Upon the administration’s announcement of sixty Russian diplomats being expelled by our nation, in response to what many believe to be a Russian chemical attack on a former spy and his daughter in the United Kingdom, only to learn France and Germany expelled far less diplomats , Mr. Trump erupted.

Repeatedly, Mr. Trump seemingly adopts the posture of not doing anything to provoke Russia or the nation’s President, Vladimir Putin.

Despite his proclamation that “probably nobody has been tougher on Russia than Donald Trump,”  the evidence suggests otherwise.

With his own aides prepping him for his call to Putin after what many observers describe as a sham election, Trump was told in all caps by his staff  to not congratulate the foreign leader. He did so anyhow.

What commenced as effusive praise for Putin during the 2016 presidential campaign, leading Mr. Trump to discuss  the leader in positive tones and denials that he “knows him,”  no less than eighty times, has led to wavering United States policy towards Russia, save one thing: “Donald Trump wants to get along with Russia and thinks it would be a good thing if we did.”

Watch the video below regarding Trump’s comment:

Republican strategist, and former McCain spokesperson chimed in on the latest sanction debacle regarding Nikki Haley, stating on Twitter:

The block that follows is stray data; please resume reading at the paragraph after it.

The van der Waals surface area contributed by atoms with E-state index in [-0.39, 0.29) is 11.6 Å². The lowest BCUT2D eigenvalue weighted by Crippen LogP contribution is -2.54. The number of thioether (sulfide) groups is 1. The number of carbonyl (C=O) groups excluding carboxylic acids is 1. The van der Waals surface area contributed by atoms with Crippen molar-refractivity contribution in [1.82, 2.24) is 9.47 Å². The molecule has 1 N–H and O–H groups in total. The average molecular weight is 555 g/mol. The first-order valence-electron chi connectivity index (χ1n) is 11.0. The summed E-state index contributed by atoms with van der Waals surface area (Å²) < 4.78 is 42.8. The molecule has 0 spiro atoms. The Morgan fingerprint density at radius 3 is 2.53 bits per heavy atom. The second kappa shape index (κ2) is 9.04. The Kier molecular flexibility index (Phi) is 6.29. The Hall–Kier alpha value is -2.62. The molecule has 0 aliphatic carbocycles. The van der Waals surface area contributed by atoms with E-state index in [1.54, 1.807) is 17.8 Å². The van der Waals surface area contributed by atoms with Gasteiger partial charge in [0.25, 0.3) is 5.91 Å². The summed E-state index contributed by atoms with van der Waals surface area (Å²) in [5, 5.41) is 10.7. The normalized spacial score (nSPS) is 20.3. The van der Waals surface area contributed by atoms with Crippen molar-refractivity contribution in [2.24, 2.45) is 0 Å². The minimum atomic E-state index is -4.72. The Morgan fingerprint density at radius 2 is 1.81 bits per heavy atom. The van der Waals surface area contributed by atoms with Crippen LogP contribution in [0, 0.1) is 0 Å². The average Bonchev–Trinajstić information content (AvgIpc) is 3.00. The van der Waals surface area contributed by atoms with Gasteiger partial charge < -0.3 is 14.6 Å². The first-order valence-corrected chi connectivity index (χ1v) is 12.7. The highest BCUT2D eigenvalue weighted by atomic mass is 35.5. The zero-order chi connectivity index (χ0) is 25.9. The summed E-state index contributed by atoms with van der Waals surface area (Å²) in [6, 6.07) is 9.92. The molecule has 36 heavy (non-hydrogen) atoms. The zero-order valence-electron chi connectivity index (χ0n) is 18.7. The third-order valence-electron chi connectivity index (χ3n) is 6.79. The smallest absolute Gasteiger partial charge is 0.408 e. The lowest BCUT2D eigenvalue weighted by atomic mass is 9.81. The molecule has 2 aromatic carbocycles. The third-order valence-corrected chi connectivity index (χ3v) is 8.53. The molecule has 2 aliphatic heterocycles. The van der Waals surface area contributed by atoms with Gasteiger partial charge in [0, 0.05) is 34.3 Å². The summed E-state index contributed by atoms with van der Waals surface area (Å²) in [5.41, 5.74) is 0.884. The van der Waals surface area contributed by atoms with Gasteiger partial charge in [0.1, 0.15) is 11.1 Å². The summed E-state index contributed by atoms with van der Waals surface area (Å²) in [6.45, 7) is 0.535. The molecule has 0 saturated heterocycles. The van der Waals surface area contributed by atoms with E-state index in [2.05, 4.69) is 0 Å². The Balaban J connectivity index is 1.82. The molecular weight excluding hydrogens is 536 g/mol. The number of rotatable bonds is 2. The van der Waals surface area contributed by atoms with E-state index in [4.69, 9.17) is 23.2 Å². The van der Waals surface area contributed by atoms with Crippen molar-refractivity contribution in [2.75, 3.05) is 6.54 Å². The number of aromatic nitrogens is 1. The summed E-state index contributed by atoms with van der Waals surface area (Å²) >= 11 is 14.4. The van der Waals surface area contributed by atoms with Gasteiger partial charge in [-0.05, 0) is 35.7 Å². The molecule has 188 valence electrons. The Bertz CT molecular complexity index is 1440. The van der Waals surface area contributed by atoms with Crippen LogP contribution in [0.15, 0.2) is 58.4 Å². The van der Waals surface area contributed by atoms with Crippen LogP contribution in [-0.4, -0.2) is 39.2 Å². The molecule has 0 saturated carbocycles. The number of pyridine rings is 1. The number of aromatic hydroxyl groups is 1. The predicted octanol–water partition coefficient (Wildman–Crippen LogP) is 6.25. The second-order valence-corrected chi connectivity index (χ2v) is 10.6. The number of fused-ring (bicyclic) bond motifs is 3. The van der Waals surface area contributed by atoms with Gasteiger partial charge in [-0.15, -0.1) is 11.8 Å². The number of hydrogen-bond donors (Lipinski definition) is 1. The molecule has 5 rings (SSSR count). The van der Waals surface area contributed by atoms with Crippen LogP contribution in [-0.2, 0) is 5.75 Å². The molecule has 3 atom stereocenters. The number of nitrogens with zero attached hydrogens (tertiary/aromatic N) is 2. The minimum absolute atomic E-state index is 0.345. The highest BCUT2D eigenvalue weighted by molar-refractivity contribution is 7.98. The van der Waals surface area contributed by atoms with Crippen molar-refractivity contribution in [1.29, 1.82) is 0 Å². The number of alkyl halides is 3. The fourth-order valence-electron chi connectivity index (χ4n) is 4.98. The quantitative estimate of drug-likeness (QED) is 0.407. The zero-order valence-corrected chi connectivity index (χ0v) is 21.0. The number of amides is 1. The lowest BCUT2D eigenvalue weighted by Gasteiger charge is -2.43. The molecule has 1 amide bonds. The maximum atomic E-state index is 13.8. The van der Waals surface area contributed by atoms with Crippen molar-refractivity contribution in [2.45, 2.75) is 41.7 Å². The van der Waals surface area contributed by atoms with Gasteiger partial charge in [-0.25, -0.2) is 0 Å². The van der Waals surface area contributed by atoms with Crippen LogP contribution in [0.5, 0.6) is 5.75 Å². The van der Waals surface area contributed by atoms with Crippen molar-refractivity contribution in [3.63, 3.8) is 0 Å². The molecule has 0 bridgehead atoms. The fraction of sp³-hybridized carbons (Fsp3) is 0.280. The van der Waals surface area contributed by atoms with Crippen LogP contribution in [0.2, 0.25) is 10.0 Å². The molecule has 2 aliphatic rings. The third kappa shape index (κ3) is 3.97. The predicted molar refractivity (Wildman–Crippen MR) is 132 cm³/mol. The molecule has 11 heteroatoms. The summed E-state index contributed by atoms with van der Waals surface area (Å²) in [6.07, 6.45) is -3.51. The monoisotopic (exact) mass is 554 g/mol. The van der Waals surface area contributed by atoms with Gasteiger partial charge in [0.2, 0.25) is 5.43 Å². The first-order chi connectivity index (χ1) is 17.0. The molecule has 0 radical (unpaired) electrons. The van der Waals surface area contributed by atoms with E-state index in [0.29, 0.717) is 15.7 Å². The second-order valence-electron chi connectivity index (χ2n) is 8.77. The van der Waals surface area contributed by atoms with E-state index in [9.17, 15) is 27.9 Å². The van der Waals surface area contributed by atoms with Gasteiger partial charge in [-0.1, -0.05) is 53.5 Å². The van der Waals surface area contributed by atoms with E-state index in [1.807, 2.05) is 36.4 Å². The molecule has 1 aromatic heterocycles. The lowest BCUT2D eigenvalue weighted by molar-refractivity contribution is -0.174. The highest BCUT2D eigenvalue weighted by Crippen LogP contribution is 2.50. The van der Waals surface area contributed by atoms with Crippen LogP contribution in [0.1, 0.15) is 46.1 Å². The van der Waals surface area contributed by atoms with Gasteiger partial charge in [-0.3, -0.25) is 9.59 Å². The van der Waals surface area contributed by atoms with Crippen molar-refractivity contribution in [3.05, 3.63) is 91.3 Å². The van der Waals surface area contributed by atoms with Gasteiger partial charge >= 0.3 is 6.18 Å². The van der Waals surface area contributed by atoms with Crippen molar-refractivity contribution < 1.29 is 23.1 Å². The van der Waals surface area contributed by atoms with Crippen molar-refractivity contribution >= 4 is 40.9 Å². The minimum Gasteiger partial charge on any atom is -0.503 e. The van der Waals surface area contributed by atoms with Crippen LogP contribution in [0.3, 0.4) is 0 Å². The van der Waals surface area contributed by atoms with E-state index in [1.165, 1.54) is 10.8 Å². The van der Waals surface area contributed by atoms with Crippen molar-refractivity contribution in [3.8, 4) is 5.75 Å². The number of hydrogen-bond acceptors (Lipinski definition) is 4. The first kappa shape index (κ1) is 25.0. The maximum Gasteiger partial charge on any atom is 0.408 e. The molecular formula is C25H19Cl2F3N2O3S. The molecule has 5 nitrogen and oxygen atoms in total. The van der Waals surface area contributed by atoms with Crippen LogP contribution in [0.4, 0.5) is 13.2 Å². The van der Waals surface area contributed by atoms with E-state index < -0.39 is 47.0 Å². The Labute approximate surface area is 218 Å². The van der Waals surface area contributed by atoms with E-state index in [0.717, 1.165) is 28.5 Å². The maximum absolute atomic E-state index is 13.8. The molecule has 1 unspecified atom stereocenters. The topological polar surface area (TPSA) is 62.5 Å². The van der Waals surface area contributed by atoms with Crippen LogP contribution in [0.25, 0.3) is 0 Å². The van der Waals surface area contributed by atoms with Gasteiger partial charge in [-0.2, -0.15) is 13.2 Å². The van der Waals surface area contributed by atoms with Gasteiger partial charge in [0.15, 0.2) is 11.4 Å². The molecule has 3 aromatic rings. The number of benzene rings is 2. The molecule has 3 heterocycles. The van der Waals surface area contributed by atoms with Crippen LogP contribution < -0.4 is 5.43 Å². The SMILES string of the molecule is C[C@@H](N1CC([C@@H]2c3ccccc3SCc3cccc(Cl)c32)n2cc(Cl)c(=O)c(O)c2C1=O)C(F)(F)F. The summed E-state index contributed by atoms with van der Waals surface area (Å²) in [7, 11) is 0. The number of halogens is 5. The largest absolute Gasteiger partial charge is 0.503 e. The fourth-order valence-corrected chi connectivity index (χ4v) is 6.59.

“The first person to resign from this cancerous administration on principle will look back on that day the same way powerball winners look back on the moment they bought their golden ticket. Trump has made Haley look like a fool. If she stays it will be at the cost of her dignity.”

The GOP strategist added:

“Trump has shattered Nikki Haley’s credibility as irrevocably as he obliterated his moral authority after Charlottesville. Trump has humiliated her and she is at a fork in the road. Her choice is either to resign or take on the permanent stench of one more tainted factotum .”

With Democratic lawmakers voicing their concerns over Mr. Trump’s reversal of sanctions, we hear nearly nothing from Republican lawmakers.

Let me be clear: This is Republican hypocrisy regarding Mr. Trump’s appeasement of Russia. Yet, they continue to portray Trump as some kind of hero.

And, in case that doesn’t get your blood boiling, how about watching the video below to see how conservatives in this country treated the former President, this when he had a stable foreign policy and leaders around the globe respected America and Obama’s leadership.

Now, compare those findings to the way the global leaders view Mr. Trump.

Watch the video below: 

Steve Schmidt is correct: Haley should resign before she loses her dignity.

Then again, it seems conservatives across this land have already lost their collective dignity by the double-standard they are applying to Mr. Trump and his appeasing approach towards all things Russia and Putin?